It’s hard to argue with Clifford’s work on the defensive end at this point. Sure, it’s preseason — the effort is spotty, the games meaningless and the starters don’t play starters minutes. But when the league’s second-worst defense a season ago is holding opponents to 84 points per game (NBA's best preseason mark) and 40 percent from the field, you have to take note.
“We have just different concepts than what we did last year that for right now are working better for us. We have to carry it over to the regular season,” guard Gerald Henderson said. “But I think everyone’s on the same page, is really just taking to it, so it’s just something we have to continue to do when the regular season starts.”
The Bobcats' defense is now more predicated on protecting the paint and giving up long jumpers than it’s been in the past, and that’s changed their concepts for defending pick-and-rolls and bringing help.
But there’s also the minor changes that come with a new coach altering schemes, like how a coach perceives the best way to defend certain players or opposing schemes.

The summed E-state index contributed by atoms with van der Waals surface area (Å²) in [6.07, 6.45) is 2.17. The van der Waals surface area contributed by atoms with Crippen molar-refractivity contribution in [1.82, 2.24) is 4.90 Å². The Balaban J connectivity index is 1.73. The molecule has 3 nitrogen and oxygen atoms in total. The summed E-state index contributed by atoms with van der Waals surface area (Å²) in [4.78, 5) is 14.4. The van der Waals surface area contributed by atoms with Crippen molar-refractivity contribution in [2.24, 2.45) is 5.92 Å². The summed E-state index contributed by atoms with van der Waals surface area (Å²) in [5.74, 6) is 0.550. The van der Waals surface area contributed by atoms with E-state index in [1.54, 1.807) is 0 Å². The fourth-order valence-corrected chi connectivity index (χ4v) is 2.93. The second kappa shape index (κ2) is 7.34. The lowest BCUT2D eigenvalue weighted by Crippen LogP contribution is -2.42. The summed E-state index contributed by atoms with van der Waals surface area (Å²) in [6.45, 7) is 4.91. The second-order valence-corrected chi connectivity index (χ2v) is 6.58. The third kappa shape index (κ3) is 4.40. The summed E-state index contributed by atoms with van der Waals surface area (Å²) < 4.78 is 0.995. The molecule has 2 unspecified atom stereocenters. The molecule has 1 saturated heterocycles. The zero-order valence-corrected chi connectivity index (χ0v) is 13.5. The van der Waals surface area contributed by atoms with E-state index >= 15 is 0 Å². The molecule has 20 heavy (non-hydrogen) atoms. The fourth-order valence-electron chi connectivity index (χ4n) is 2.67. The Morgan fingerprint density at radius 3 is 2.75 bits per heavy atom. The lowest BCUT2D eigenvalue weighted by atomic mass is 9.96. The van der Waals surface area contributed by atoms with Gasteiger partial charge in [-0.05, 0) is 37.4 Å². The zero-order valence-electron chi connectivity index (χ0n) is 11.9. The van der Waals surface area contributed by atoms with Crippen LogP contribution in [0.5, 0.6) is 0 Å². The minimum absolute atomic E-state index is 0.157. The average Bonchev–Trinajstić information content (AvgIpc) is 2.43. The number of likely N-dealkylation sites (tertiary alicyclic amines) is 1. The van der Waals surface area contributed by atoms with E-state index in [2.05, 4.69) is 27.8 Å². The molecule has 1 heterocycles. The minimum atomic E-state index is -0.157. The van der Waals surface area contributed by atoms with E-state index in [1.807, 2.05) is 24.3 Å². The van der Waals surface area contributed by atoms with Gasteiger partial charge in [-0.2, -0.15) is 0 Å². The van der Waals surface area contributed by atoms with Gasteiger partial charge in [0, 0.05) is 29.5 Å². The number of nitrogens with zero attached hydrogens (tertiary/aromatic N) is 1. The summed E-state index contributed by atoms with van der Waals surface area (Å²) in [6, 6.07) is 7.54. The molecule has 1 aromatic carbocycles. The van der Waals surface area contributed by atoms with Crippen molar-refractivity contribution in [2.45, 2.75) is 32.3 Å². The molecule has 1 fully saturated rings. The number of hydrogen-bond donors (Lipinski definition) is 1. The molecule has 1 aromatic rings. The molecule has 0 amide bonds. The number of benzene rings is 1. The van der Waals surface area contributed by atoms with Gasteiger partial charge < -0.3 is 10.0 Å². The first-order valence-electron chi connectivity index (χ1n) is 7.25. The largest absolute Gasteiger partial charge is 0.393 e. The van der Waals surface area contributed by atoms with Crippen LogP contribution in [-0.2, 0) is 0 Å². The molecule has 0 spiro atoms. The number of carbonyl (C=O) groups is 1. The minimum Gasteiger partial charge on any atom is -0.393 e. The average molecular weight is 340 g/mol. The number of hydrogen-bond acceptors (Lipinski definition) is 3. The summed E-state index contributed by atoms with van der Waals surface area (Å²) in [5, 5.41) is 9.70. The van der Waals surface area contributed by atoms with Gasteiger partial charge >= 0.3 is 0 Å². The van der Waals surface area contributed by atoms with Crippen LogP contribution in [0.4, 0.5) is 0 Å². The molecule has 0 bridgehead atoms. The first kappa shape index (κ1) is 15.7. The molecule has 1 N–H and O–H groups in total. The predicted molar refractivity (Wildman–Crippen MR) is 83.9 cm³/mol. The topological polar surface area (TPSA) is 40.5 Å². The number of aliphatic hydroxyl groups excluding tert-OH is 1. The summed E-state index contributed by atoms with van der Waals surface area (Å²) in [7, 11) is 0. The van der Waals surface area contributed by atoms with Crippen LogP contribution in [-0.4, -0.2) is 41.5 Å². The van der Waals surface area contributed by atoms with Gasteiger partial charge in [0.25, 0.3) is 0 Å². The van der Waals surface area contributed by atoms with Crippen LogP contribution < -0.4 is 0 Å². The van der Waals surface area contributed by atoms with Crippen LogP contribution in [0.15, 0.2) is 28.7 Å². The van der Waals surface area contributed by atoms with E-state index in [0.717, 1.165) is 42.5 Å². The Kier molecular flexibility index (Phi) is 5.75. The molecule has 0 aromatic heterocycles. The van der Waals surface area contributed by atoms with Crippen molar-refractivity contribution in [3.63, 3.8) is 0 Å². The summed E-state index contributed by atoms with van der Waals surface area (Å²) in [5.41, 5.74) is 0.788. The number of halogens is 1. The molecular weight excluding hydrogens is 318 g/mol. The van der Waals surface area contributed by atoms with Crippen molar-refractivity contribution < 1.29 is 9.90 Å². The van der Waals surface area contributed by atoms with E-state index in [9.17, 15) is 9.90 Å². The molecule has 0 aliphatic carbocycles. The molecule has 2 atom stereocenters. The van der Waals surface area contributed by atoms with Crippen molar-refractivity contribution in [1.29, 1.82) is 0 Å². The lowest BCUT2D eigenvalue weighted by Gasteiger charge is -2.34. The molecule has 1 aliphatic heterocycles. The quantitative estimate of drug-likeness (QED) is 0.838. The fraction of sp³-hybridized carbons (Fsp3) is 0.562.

“We have some lapses still, we have a lot of things we need to get better at, but I think overall we have a lot of guys that really want to play hard on defense,” forward Jeff Taylor said. “We know that’s the way to win, so I think we’re doing a lot better.”
That’s the building blocks Clifford’s tried to install — a full buy-in from everyone — and as much as the tactical changes have helped, the players also credit more synergy and cohesiveness as a unit as key to the defensive turnaround so far.
“You have to trust that the guy beside you and behind you is going to do their job so you can worry about your job. Sometimes that may entail leaving your guy for a second so you can stunt to slow down the ball for a second, but you have to know the guy behind you is doing their job," Clifford said. "If there’s not a trust there that everybody knows and is trying to do the right thing, it’ll never work out.”